Sunday, May 25, 2014

A PHARMACIST is not your mama! Read everything. Check. Really.

My pills (and lotions and potions) are one area where I try to be organized.  Every weekend I fill my ultra deluxe pill organizer.  Blue lids on one row of compartments mean pills I take at supper time or bedtime.  Yellow lids mean take those pills in the morning.  (One of them way too long before breakfast.)

The drawer with pills in reserve seemed to have too many pill bottles.  I remember that last weekend the pharmacy department filled a couple of other prescriptions to save me a trip later.  (They reminded me that they had called about them.  I often ignore calls from them--they just call too many times.)

Still, I was lining up these bottles and an alarm kept going off in my head.  Something is not right!  Finally, finally found the problem.  The levothyroxine label was on a bottle that the manufacturer, luckily for me, had pre-marked Omeprazole.  And the Omeprazole label was on the bottle that obviously contained levothyroxine--I've taken it so long I can almost identify it in the dark.  

Everybody makes mistakes.  I make them.  Doctors make them.  Hospitals make them.  And pharmacies make them.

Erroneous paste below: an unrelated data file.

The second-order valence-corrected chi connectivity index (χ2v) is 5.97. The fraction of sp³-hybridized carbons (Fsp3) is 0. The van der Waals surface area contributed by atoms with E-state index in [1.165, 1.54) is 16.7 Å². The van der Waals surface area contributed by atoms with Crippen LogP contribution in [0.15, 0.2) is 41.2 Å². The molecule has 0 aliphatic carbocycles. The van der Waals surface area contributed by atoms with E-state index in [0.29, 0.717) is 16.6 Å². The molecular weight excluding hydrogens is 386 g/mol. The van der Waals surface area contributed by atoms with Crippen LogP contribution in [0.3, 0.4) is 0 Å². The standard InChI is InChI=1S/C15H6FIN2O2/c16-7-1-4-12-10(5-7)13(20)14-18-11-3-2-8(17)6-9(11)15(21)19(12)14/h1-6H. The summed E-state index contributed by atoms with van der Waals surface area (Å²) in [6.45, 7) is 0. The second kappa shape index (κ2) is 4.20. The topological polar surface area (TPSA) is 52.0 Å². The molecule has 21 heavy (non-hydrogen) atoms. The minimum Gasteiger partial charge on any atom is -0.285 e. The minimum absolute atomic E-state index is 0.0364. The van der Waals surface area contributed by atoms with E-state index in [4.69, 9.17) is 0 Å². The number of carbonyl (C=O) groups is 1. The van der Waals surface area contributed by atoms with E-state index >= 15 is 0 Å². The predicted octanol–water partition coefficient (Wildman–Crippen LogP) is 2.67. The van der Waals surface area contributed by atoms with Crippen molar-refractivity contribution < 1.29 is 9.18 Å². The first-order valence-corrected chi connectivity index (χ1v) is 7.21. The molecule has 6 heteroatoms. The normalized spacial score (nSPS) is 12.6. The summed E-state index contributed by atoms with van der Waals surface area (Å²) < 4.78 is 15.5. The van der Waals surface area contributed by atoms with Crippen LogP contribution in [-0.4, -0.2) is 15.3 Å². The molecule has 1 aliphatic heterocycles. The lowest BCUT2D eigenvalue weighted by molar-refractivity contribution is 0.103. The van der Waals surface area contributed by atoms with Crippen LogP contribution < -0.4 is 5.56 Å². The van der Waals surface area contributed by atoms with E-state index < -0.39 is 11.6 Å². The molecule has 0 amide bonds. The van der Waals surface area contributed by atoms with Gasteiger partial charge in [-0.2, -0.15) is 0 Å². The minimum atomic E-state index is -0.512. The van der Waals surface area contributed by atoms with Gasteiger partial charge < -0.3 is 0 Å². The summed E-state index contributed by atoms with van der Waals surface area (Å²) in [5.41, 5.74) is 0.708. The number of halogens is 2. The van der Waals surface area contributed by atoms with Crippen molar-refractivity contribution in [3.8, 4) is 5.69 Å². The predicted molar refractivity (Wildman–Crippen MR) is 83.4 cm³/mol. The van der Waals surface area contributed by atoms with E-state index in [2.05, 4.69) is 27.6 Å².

Who wants to go over to the chairs, open the bags, deal with all the paper and staples?  I'm often in a hurry.  I don't see the actual bottle until I get home, and I'll bet you don't either.

This label mistake wasted my time, but was not huge problem.  No emergencies were caused.  But I had unpleasant medication problems two years ago in a hospital.    They left me with an ultra-sensitive mental alarm.  Shouldn't you have one, too.? 

I think I need to show these bottles to the pharmacy.  Without anger.  

And I need to read every leaflet with every new Rx and refill.  Starting with the description of the pill.  Did I read the description of the Tamoxifen pill before I took it?  I don't even remember.

And by the way, I'm training myself to read the rest of the leaflet, too.  I do know that the druggist and/or the manufacturer will mention new cautions for the medicine on the leaflet, not always on the label.  

I wish you health.

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